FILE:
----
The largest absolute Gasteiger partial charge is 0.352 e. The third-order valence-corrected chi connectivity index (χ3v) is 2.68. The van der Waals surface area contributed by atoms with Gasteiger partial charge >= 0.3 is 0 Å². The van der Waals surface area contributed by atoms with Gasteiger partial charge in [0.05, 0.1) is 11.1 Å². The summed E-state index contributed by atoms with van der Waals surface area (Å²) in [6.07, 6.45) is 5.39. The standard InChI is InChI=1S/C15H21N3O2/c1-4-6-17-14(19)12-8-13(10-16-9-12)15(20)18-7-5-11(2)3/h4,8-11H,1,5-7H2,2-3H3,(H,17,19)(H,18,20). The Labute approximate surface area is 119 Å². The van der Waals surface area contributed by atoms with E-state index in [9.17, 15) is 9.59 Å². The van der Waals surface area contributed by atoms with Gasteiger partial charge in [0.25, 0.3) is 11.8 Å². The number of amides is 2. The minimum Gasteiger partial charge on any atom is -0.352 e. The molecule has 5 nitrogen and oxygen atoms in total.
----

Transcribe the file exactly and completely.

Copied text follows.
The largest absolute Gasteiger partial charge is 0.352 e. The third-order valence-corrected chi connectivity index (χ3v) is 2.68. The van der Waals surface area contributed by atoms with Gasteiger partial charge >= 0.3 is 0 Å². The van der Waals surface area contributed by atoms with Gasteiger partial charge in [0.05, 0.1) is 11.1 Å². The summed E-state index contributed by atoms with van der Waals surface area (Å²) in [6.07, 6.45) is 5.39. The standard InChI is InChI=1S/C15H21N3O2/c1-4-6-17-14(19)12-8-13(10-16-9-12)15(20)18-7-5-11(2)3/h4,8-11H,1,5-7H2,2-3H3,(H,17,19)(H,18,20). The Labute approximate surface area is 119 Å². The van der Waals surface area contributed by atoms with E-state index in [9.17, 15) is 9.59 Å². The van der Waals surface area contributed by atoms with Gasteiger partial charge in [0.25, 0.3) is 11.8 Å². The number of amides is 2. The minimum Gasteiger partial charge on any atom is -0.352 e. The molecule has 5 nitrogen and oxygen atoms in total.